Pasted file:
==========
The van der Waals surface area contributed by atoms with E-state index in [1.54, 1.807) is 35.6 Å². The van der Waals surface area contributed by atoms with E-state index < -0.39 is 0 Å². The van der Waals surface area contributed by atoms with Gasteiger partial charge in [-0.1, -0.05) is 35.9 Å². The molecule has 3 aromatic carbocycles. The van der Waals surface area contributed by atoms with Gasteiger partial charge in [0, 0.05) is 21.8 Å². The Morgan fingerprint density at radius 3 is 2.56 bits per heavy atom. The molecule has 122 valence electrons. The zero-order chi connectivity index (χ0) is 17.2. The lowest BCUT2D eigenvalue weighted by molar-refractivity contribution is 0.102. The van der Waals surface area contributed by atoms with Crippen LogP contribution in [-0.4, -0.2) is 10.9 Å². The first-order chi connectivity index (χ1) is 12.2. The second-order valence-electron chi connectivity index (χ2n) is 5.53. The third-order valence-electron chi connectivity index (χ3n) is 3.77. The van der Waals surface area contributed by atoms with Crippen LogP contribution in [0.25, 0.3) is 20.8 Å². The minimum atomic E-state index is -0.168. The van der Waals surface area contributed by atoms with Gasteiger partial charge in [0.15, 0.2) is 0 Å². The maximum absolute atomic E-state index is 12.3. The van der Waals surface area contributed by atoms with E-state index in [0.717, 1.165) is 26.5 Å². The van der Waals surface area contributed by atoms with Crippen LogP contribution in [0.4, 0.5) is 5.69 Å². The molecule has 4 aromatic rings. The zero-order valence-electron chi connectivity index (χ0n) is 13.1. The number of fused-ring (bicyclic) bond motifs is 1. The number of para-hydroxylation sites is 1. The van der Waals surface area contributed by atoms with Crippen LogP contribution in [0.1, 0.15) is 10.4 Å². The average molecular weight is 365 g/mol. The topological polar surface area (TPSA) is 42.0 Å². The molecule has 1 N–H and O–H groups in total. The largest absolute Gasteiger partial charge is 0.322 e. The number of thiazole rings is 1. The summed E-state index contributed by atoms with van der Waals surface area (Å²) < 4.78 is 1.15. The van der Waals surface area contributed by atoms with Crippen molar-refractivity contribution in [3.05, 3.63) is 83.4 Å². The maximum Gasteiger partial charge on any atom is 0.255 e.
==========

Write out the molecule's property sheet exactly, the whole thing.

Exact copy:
The van der Waals surface area contributed by atoms with E-state index in [1.54, 1.807) is 35.6 Å². The van der Waals surface area contributed by atoms with E-state index < -0.39 is 0 Å². The van der Waals surface area contributed by atoms with Gasteiger partial charge in [-0.1, -0.05) is 35.9 Å². The molecule has 3 aromatic carbocycles. The van der Waals surface area contributed by atoms with Gasteiger partial charge in [0, 0.05) is 21.8 Å². The Morgan fingerprint density at radius 3 is 2.56 bits per heavy atom. The molecule has 122 valence electrons. The zero-order chi connectivity index (χ0) is 17.2. The lowest BCUT2D eigenvalue weighted by molar-refractivity contribution is 0.102. The van der Waals surface area contributed by atoms with Crippen LogP contribution in [-0.4, -0.2) is 10.9 Å². The first-order chi connectivity index (χ1) is 12.2. The second-order valence-electron chi connectivity index (χ2n) is 5.53. The third-order valence-electron chi connectivity index (χ3n) is 3.77. The van der Waals surface area contributed by atoms with Crippen LogP contribution in [0.25, 0.3) is 20.8 Å². The minimum atomic E-state index is -0.168. The van der Waals surface area contributed by atoms with Gasteiger partial charge in [0.15, 0.2) is 0 Å². The maximum absolute atomic E-state index is 12.3. The van der Waals surface area contributed by atoms with E-state index in [0.717, 1.165) is 26.5 Å². The van der Waals surface area contributed by atoms with Crippen LogP contribution in [0.4, 0.5) is 5.69 Å². The molecule has 4 aromatic rings. The zero-order valence-electron chi connectivity index (χ0n) is 13.1. The number of fused-ring (bicyclic) bond motifs is 1. The number of para-hydroxylation sites is 1. The van der Waals surface area contributed by atoms with Crippen LogP contribution in [0.1, 0.15) is 10.4 Å². The average molecular weight is 365 g/mol. The topological polar surface area (TPSA) is 42.0 Å². The molecule has 1 N–H and O–H groups in total. The largest absolute Gasteiger partial charge is 0.322 e. The number of thiazole rings is 1. The summed E-state index contributed by atoms with van der Waals surface area (Å²) < 4.78 is 1.15. The van der Waals surface area contributed by atoms with Crippen molar-refractivity contribution in [3.05, 3.63) is 83.4 Å². The maximum Gasteiger partial charge on any atom is 0.255 e.